Haiti (MNN) — Six months after the devastating earthquake destroyed Haiti, reports indicate little has changed. Many working there say much of the rubble remains right where it fell January 12th, killing up to 300,000 people and displacing hundreds of thousands more. Since feeding people and providing medical care and temporary shelter have been top priorities, major rebuilding efforts are stymied.
Mission Aviation Fellowship (MAF) has a base in Port-au-Prince. The ministry's president John Boyd said the first days after the quake were challenging. "We had a double challenge on our hands, to be able to respond in a way that MAF does, but to also take care of and deal with the trauma that our missionaries experienced."
Boyd says none of their expatriate workers were injured or killed in the quake, but one of their national workers died tragically.
Immediately following the devastation, Boyd says MAF became a key part of the relief effort. "That little hanger [at the] Port-au-Prince Airport became the hub for so much that happened on the civilian side of the rescue attempts — [such as] the distribution [of medical aid] and food."
"Over half a million Haitians left the capital of Port-au-Prince and went into the interior. They went back to their villages," says Boyd. "Can you picture and imagine the stress and the strain on an infrastructure that's already non-existent, particularly in those outlying areas?"
While Port-au-Prince is still in great need, MAF is helping outside the city as Haitians continue to leave the capital. "Our people are flying in and out, taking food stuffs, medicines, and everything that's needed in the interior to help sustain this group of people," he adds. Boyd says they're also flying in doctors, church teams, and pastors.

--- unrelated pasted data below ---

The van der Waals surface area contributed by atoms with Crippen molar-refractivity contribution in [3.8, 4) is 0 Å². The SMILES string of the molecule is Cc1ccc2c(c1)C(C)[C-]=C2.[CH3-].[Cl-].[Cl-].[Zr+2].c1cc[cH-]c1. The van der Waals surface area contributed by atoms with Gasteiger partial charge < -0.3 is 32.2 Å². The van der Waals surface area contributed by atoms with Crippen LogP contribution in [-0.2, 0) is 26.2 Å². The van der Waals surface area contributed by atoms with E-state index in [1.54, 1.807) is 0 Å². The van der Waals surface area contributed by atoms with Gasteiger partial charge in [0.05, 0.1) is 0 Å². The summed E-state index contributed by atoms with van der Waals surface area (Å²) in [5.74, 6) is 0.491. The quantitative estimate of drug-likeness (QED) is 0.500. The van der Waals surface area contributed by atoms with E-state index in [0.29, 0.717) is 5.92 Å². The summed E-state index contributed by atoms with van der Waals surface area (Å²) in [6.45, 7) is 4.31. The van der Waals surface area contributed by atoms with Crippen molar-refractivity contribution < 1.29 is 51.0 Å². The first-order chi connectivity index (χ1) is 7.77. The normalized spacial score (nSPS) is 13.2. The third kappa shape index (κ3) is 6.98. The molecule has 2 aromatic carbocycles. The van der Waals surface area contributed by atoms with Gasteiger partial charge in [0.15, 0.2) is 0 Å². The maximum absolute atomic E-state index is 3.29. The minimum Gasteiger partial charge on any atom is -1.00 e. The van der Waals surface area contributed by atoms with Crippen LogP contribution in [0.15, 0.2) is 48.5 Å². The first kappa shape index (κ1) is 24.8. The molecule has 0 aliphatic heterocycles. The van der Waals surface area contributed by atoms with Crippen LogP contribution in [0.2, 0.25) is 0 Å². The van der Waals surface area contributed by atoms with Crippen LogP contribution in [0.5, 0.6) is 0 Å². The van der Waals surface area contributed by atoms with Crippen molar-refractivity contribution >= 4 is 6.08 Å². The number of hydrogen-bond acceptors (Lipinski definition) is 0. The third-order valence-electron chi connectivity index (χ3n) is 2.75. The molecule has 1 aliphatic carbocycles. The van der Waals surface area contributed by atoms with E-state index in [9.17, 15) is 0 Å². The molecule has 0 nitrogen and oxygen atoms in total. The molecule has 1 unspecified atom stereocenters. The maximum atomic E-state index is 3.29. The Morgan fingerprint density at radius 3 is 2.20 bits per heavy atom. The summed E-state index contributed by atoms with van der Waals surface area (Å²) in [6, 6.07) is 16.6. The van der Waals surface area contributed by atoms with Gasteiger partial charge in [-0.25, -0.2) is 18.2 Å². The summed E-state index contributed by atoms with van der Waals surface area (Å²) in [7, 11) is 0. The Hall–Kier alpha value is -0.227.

MAF's work is more than just a delivery and shuttle service. "We're reaching out physically with a cup of cold water; then the opportunities to share the Gospel are phenomenal," Boyd says. "The Lord has opened a door of opportunity spiritually, where tens of thousands of voodooists in Haiti are asking huge questions about their beliefs. So the opportunity for the Gospel to be preached and taught is unprecedented in Haiti."
However, an emergency situation like this saps a ministry financially. "It's like a rocket ship, actually," Boyd adds. "Your cashflow goes from being well managed to just going through the roof. But, if just one soul is saved by an MAF plane and pilot, you can't put a dollar cost to that."
While it's been six months since the earthquake, your generous support today will help MAF reach the lost who are still searching for spiritual answers, while providing aid to those who are still desperate. For only $1 a day, you can adopt a plane and help open the doors to the Gospel in Haiti. Click here to help.